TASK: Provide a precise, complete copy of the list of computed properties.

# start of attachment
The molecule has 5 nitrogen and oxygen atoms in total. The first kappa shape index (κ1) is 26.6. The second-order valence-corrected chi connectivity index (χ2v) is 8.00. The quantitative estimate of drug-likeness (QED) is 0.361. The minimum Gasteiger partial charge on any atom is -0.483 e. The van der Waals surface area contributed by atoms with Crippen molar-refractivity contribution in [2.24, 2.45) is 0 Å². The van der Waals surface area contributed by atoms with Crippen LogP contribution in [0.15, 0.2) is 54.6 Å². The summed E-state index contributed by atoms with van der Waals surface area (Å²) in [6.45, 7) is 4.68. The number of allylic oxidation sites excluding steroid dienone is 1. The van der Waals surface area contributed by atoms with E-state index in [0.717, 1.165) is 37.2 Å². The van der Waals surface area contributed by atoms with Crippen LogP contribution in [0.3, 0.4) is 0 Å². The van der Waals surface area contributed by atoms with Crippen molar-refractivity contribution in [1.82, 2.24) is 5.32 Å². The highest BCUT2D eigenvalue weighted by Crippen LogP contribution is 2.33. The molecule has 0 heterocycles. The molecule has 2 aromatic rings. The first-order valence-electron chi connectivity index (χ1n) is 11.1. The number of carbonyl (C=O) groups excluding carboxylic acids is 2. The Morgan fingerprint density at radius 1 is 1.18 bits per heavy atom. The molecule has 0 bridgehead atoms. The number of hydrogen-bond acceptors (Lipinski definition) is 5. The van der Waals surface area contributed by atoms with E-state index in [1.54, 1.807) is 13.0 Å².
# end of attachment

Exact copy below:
The molecule has 5 nitrogen and oxygen atoms in total. The first kappa shape index (κ1) is 26.6. The second-order valence-corrected chi connectivity index (χ2v) is 8.00. The quantitative estimate of drug-likeness (QED) is 0.361. The minimum Gasteiger partial charge on any atom is -0.483 e. The van der Waals surface area contributed by atoms with Crippen molar-refractivity contribution in [2.24, 2.45) is 0 Å². The van der Waals surface area contributed by atoms with Crippen LogP contribution in [0.15, 0.2) is 54.6 Å². The summed E-state index contributed by atoms with van der Waals surface area (Å²) in [6.45, 7) is 4.68. The number of allylic oxidation sites excluding steroid dienone is 1. The van der Waals surface area contributed by atoms with E-state index in [0.717, 1.165) is 37.2 Å². The van der Waals surface area contributed by atoms with Crippen LogP contribution in [0.3, 0.4) is 0 Å². The van der Waals surface area contributed by atoms with Crippen molar-refractivity contribution in [1.82, 2.24) is 5.32 Å². The highest BCUT2D eigenvalue weighted by Crippen LogP contribution is 2.33. The molecule has 0 heterocycles. The molecule has 2 aromatic rings. The first-order valence-electron chi connectivity index (χ1n) is 11.1. The number of carbonyl (C=O) groups excluding carboxylic acids is 2. The Morgan fingerprint density at radius 1 is 1.18 bits per heavy atom. The molecule has 0 bridgehead atoms. The number of hydrogen-bond acceptors (Lipinski definition) is 5. The van der Waals surface area contributed by atoms with E-state index in [1.54, 1.807) is 13.0 Å².